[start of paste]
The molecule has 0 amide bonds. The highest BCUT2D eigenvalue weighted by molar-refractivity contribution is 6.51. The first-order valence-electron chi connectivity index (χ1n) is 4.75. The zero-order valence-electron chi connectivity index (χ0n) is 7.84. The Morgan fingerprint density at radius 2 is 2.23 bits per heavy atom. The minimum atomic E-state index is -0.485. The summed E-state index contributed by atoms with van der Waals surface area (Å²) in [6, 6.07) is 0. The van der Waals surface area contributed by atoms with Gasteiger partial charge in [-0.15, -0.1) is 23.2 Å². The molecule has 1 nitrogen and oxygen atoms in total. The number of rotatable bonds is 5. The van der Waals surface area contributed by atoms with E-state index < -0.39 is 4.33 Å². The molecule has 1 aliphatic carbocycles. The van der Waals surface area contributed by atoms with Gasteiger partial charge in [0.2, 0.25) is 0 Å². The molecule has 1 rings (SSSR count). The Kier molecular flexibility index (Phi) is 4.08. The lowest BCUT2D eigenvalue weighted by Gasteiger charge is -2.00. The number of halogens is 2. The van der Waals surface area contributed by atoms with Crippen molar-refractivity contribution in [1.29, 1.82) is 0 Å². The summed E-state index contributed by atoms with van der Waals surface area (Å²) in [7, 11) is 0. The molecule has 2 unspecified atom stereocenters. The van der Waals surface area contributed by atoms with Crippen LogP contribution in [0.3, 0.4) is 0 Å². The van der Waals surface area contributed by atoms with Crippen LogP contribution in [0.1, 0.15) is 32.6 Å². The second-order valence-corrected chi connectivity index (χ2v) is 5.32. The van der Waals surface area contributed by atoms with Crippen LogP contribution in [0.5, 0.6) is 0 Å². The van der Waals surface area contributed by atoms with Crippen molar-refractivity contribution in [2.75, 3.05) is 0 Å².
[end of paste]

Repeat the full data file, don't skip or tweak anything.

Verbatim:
The molecule has 0 amide bonds. The highest BCUT2D eigenvalue weighted by molar-refractivity contribution is 6.51. The first-order valence-electron chi connectivity index (χ1n) is 4.75. The zero-order valence-electron chi connectivity index (χ0n) is 7.84. The Morgan fingerprint density at radius 2 is 2.23 bits per heavy atom. The minimum atomic E-state index is -0.485. The summed E-state index contributed by atoms with van der Waals surface area (Å²) in [6, 6.07) is 0. The van der Waals surface area contributed by atoms with Gasteiger partial charge in [-0.15, -0.1) is 23.2 Å². The molecule has 1 nitrogen and oxygen atoms in total. The number of rotatable bonds is 5. The van der Waals surface area contributed by atoms with E-state index < -0.39 is 4.33 Å². The molecule has 1 aliphatic carbocycles. The van der Waals surface area contributed by atoms with Gasteiger partial charge in [0.2, 0.25) is 0 Å². The molecule has 1 rings (SSSR count). The Kier molecular flexibility index (Phi) is 4.08. The lowest BCUT2D eigenvalue weighted by Gasteiger charge is -2.00. The number of halogens is 2. The van der Waals surface area contributed by atoms with Crippen molar-refractivity contribution in [1.29, 1.82) is 0 Å². The summed E-state index contributed by atoms with van der Waals surface area (Å²) in [7, 11) is 0. The molecule has 2 unspecified atom stereocenters. The van der Waals surface area contributed by atoms with Crippen LogP contribution in [0.3, 0.4) is 0 Å². The van der Waals surface area contributed by atoms with Crippen LogP contribution in [0.1, 0.15) is 32.6 Å². The second-order valence-corrected chi connectivity index (χ2v) is 5.32. The van der Waals surface area contributed by atoms with Crippen LogP contribution in [0.5, 0.6) is 0 Å². The van der Waals surface area contributed by atoms with Crippen molar-refractivity contribution in [2.75, 3.05) is 0 Å².